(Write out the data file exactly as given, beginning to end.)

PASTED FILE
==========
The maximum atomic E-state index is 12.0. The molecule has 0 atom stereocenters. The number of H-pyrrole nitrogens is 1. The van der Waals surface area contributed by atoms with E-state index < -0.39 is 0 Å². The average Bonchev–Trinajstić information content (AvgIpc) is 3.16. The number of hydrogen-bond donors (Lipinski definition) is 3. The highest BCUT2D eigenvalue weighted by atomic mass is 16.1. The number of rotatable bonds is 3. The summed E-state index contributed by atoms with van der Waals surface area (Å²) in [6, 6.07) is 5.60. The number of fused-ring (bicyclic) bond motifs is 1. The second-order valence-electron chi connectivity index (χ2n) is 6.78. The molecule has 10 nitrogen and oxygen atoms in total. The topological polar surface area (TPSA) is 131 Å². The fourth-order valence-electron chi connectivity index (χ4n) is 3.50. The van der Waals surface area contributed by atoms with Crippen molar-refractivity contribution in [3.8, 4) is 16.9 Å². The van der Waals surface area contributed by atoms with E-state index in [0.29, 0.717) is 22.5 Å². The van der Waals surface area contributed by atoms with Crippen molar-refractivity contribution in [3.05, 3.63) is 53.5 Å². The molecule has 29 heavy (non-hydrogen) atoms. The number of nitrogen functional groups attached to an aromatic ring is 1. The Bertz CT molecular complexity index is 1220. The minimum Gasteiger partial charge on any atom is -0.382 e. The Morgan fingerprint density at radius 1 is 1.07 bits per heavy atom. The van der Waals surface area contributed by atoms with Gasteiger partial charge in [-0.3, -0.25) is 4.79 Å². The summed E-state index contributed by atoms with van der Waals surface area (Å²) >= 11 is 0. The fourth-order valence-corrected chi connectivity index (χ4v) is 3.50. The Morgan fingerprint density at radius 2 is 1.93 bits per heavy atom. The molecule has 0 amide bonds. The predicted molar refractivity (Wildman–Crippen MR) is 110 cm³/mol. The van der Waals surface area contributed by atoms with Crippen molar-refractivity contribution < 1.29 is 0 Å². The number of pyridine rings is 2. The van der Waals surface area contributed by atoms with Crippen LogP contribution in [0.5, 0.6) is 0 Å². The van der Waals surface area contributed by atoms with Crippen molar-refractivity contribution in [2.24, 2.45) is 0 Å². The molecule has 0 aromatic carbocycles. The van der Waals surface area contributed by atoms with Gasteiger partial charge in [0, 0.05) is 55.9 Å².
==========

The maximum atomic E-state index is 12.0. The molecule has 0 atom stereocenters. The number of H-pyrrole nitrogens is 1. The van der Waals surface area contributed by atoms with E-state index < -0.39 is 0 Å². The average Bonchev–Trinajstić information content (AvgIpc) is 3.16. The number of hydrogen-bond donors (Lipinski definition) is 3. The highest BCUT2D eigenvalue weighted by atomic mass is 16.1. The number of rotatable bonds is 3. The summed E-state index contributed by atoms with van der Waals surface area (Å²) in [6, 6.07) is 5.60. The number of fused-ring (bicyclic) bond motifs is 1. The second-order valence-electron chi connectivity index (χ2n) is 6.78. The molecule has 10 nitrogen and oxygen atoms in total. The topological polar surface area (TPSA) is 131 Å². The fourth-order valence-electron chi connectivity index (χ4n) is 3.50. The van der Waals surface area contributed by atoms with Crippen molar-refractivity contribution in [3.8, 4) is 16.9 Å². The van der Waals surface area contributed by atoms with E-state index in [0.29, 0.717) is 22.5 Å². The van der Waals surface area contributed by atoms with Crippen molar-refractivity contribution in [3.05, 3.63) is 53.5 Å². The molecule has 29 heavy (non-hydrogen) atoms. The number of nitrogen functional groups attached to an aromatic ring is 1. The Bertz CT molecular complexity index is 1220. The minimum Gasteiger partial charge on any atom is -0.382 e. The Morgan fingerprint density at radius 1 is 1.07 bits per heavy atom. The van der Waals surface area contributed by atoms with Gasteiger partial charge in [-0.3, -0.25) is 4.79 Å². The summed E-state index contributed by atoms with van der Waals surface area (Å²) >= 11 is 0. The fourth-order valence-corrected chi connectivity index (χ4v) is 3.50. The Morgan fingerprint density at radius 2 is 1.93 bits per heavy atom. The molecule has 0 amide bonds. The predicted molar refractivity (Wildman–Crippen MR) is 110 cm³/mol. The van der Waals surface area contributed by atoms with Crippen molar-refractivity contribution < 1.29 is 0 Å². The number of pyridine rings is 2. The van der Waals surface area contributed by atoms with Crippen LogP contribution in [0.5, 0.6) is 0 Å². The van der Waals surface area contributed by atoms with Crippen molar-refractivity contribution in [2.24, 2.45) is 0 Å². The molecule has 0 aromatic carbocycles. The van der Waals surface area contributed by atoms with Gasteiger partial charge in [0, 0.05) is 55.9 Å².